Garst promotes more sustainable farming practices like terracing, no-till and cover crops. She writes, “All Iowans would benefit if women acted more like they own it (the land). Making decisions, taking responsibility and implementing their unique values.”

I asked Hall if she thinks women practice farming differently. She said they didn’t compare male and female farmers’ practices but that there was an obvious gendered approach. Some of their subjects observed that as the ones who do the grocery shopping and take responsibility for their children’s nutrition, women “understand the connection between food and how it’s grown.”

O’Brien, an organic farmer in Cass County, for example, wonders about the connection between food and autism and attention deficit disorder. She wants to see more schoolyard gardens, agriculture “and other practices that put folks face-to-face with the food they eat.”

She co-founded the precursor to the nonprofit Women, Food and Agriculture Network  in 1994 to link women, food systems and sustainable agriculture. It has promoted community networks and educational opportunities for women on economics and environment. Hall said it has helped women feel comfortable in what used to be a clatch of men sitting around a co-op coffee house.

Lynn Heuss, who helped connect Hall and Gamble with female farmers, used to work for WFAN. She said women who inherited farmland from men might face challenges from people who wanted to control them. One woman whose husband had died recounted to Heuss how six people approached her at his funeral to say they had exclusive rights to hunt on her farmland. Heuss conducted guided “learning circles” with female farmers to help empower them to champion healthy food and farming systems.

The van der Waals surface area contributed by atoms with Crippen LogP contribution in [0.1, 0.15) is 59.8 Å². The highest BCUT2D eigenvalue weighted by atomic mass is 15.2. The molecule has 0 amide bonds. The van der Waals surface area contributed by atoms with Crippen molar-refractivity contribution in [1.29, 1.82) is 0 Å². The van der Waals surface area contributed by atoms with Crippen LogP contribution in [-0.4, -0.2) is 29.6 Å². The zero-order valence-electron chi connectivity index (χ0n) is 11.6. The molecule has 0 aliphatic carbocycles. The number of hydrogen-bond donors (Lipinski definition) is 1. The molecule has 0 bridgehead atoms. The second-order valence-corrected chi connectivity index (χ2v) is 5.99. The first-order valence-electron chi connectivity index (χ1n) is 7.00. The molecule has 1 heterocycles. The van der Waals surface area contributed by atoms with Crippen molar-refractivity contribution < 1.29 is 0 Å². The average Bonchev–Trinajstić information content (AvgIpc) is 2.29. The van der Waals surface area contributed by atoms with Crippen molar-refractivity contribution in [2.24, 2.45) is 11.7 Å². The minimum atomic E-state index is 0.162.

Walsh-Rosmann has found other ways of engaging rural communities. She started a food hub in 2014 that transports food from 40 food producers across Iowa to restaurants and other consumers such as schools. She said farmers’ markets and community supported agriculture groups (CSAs), which rely on clients who sign up in advance, don’t provide enough income for farmers. She also opened a farm-to-table restaurant, Milk and Honey.

 “In rural America, we’re a food desert,” she observed ironically. She even said so as a speaker on a World Food Prize panel. “I asked why they’re putting farmers on a pedestal as if they’re feeding the world. Then why do we still have hunger?”

You get the sense from the book that with more women in farming, that issue will become more front and center. Its author says she was always interested in feminism,  but “I did not see it at all as a feminist book. And it is totally a feminist book.”

Rekha Basu is an opinion columnist for The Des Moines Register. Contact: rbasu@dmreg.com Follow her on Twitter @RekhaBasu and at Facebook.com/ColumnistRekha. Her book, “Finding Her Voice: A collection of Des Moines Register columns about women’s struggles and triumphs in the Midwest,” is available at ShopDMRegister.com/FindingHerVoice